Microsoft's Dividend Coverage Ratio

| About: Microsoft Corporation (MSFT)


Microsoft sports a dividend yield of 2.7% and a market cap of $349 billion.

Given the strong dividend coverage ratio, dividend growth could approximate 15% annually for the next two years.

Microsoft's strategy will require substantial investment in datacenters and other infrastructure to support devices and services.

The scope of this article will look at the financial health of Microsoft (NASDAQ:MSFT), and the ability to continue to pay the dividend. The continued growth of the company, the powerful business model and the ability to raise the dividend mandates that dividend growth investors give this stock another look.

How Safe is the Dividend?

Cash flow summary ($ in billions)

Nine Months Ended 3/31/14

Nine Months Ended 3/31/13

Cash from operations






Proceeds from issuance of debt



Repayments of debt



Repurchases of common stock



Dividends paid



The cash balances at 3/31/14 was $11.6 billion, and the company also had short-term investments of $76.9 billion as of that same date. The short-term investments are primarily U.S. government and agency securities and corporate bonds and notes.

For the most recent nine months, MSFT generated $18.5 billion in adjusted free cash flow, or cash from operations minus capex. The dividend coverage ratio is the free cash flow over the dividend, or 2.8x.

For more comparisons on other large cap dividend coverage ratios, see this article on AT&T (NYSE:T) or this article on Disney (NYSE:DIS). Please note that Starbucks (NASDAQ:SBUX) had a dividend coverage ratio of 3.3x for the most recent six months of operations, and I concluded that this dividend would be raised in the next couple months.

The Downside of an Investment in Microsoft: Stiff Competition

Now an investment in MSFT is not fool proof. Microsoft faces major competition from firms that provide competing platforms and applications. These competitors include Amazon (NASDAQ:AMZN), Apple (NASDAQ:AAPL), and Google (GOOG, GOOGL). I looked at some of the competitive strengths of Amazon in this article.

The strategic importance of developing a strong ecosystem increased with the launch of the Windows 8 operating system, Surface, Windows Phone, Xbox, and associated cloud-based services.

Windows 8 was designed to unite the light, thin, and convenient aspects of a tablet with the power of a PC. The Windows 8 operating system includes the Windows Store, which offers applications from Microsoft and partners for both business and consumer customers.

In some cases, Microsoft builds its own devices, such as Xbox and Surface. Xbox One was released on November 22, 2013.

Bear in mind that competitors in smartphones (Apple and Google) and tablets have established significantly larger user bases. These competing platforms have applications marketplaces (sometimes referred to as "stores") with scale on mobile devices. These applications leverage free and user-paid services that over time result in disincentives for users to switch to competing platforms. In order to compete, MSFT must successfully enlist developers to write applications for the marketplace to ensure that these applications have customer appeal and value.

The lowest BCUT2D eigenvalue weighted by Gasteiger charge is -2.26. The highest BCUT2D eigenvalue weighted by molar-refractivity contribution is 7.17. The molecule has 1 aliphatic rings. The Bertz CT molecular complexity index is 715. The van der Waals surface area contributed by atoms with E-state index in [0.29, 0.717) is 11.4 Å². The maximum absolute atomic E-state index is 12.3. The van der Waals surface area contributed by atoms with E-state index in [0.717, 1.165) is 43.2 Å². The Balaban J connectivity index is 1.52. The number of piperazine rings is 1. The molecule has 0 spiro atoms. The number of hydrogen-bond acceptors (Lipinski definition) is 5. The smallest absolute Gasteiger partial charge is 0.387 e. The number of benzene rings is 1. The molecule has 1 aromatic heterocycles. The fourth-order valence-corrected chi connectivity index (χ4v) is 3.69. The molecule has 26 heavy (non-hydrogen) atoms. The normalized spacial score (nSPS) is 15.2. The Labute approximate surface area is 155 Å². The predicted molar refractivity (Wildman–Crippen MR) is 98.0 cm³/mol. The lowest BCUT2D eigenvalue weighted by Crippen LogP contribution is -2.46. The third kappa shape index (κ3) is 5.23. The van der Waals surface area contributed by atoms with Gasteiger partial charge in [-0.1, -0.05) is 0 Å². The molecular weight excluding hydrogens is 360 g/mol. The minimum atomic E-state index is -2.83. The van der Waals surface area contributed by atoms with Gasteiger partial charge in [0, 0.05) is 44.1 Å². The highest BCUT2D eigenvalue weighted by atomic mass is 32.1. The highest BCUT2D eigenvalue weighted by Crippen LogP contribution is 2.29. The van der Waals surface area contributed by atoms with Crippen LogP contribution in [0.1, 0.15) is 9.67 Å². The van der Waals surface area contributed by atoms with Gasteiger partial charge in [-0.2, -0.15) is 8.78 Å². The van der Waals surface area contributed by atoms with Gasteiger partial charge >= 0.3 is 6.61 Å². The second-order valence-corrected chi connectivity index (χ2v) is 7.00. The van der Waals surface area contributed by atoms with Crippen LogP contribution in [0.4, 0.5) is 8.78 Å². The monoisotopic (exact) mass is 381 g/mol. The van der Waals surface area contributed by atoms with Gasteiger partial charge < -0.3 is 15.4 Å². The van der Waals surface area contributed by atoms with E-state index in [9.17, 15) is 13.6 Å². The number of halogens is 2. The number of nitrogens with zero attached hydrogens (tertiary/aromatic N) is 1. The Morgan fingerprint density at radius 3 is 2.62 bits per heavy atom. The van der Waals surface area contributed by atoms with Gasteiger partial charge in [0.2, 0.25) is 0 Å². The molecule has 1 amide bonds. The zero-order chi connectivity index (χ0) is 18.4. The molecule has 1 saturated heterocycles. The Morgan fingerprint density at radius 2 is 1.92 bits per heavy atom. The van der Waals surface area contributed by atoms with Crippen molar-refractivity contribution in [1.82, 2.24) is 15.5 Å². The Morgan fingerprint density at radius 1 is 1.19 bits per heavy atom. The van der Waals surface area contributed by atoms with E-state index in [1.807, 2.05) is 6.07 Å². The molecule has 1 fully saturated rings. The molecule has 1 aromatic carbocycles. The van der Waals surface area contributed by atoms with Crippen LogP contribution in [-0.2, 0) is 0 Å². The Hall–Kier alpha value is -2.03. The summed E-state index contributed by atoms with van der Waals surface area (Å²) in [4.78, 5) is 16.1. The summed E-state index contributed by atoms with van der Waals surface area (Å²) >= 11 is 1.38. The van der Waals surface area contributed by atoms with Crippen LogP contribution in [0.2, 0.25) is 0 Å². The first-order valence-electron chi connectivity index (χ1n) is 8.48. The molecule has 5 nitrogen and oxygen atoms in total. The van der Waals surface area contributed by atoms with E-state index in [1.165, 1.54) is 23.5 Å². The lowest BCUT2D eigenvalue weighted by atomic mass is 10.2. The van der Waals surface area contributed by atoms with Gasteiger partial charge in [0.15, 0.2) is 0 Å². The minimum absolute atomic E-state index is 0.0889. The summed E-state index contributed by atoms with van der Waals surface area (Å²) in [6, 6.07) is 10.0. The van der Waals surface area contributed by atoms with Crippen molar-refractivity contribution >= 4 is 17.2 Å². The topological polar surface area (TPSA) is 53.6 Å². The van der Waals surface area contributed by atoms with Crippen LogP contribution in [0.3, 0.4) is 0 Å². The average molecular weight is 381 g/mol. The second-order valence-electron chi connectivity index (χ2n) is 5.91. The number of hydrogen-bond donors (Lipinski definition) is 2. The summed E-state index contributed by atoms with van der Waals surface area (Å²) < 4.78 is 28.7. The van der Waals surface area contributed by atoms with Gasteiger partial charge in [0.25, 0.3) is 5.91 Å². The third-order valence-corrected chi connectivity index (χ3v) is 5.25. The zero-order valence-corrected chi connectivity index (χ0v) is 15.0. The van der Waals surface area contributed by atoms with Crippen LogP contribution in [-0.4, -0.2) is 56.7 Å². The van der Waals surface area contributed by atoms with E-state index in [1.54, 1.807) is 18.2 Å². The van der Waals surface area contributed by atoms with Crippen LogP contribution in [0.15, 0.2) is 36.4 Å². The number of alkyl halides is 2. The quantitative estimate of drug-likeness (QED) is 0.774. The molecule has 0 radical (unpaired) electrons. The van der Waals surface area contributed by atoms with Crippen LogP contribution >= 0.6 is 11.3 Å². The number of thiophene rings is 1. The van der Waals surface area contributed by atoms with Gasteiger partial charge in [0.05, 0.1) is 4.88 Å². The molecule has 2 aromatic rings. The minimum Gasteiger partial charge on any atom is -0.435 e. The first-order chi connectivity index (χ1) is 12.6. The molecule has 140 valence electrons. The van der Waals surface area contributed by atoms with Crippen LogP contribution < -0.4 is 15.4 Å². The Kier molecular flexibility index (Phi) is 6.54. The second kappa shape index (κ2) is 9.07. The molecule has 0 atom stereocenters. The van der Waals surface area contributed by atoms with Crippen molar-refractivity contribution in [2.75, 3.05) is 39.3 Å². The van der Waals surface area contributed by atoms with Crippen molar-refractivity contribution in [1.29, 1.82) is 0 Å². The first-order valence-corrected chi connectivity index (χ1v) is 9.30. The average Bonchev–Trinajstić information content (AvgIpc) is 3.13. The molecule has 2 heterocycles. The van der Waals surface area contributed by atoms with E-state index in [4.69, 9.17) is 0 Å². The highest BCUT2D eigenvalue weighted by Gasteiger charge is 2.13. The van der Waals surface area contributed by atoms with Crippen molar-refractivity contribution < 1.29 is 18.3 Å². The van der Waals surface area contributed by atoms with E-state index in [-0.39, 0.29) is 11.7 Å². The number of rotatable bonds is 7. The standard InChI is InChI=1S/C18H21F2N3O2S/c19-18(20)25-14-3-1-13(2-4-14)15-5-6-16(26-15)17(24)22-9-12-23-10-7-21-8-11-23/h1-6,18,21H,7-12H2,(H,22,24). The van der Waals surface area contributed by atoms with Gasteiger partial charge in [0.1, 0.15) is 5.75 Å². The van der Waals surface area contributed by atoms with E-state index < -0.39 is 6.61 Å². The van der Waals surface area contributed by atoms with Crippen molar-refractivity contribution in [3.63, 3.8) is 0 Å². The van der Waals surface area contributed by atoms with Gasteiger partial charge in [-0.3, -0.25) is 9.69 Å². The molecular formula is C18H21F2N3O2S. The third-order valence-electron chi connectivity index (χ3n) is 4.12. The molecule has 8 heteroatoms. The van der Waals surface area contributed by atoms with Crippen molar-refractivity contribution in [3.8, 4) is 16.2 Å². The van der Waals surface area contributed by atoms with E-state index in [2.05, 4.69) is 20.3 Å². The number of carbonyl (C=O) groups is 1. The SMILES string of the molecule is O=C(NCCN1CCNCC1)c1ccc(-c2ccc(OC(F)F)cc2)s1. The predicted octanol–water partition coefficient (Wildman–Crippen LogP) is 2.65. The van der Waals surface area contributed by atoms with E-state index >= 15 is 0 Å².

While most people still know Microsoft as "the Windows company," the old Windows guard no longer drives its business. The look of Microsoft's entire software line has been led by a group that came from the mobile device division.

Microsoft peddled a grand computing vision for a long time and struggled mightily to make it happen. While the company championed mobile devices no one wanted, Apple became the most valuable company in the world on the back of the iPhone and iPad. Google, too, outflanked MSFT through its Android software.


I conclude that the MSFT dividend is safe for 2014 and into 2015, primarily due to the high dividend coverage ratio and the continued acceptance of the Microsoft ecosystem. In fact, I would not be surprised to see dividend growth of 15% annually for the next two years. Dividend growth in 2017 and later is not guaranteed.

MSFT's strategy will require substantial investment in datacenters and other infrastructure to support devices and services, and will bring continued competition with Apple, Google, and other well-established and emerging competitors.

Microsoft made its fortune by forging deep ties with companies such as Hewlett-Packard (NYSE:HPQ) and Dell, which make devices that run its Windows software, and Intel (NASDAQ:INTC), which makes the chips that drive those devices. This time around, it's proven willing to burn bridges to deliver an uncluttered message to consumers.

Disclaimer: The above article is an opinion, and not investment counsel.

Disclosure: The author is long DIS. The author wrote this article themselves, and it expresses their own opinions. The author is not receiving compensation for it (other than from Seeking Alpha). The author has no business relationship with any company whose stock is mentioned in this article.

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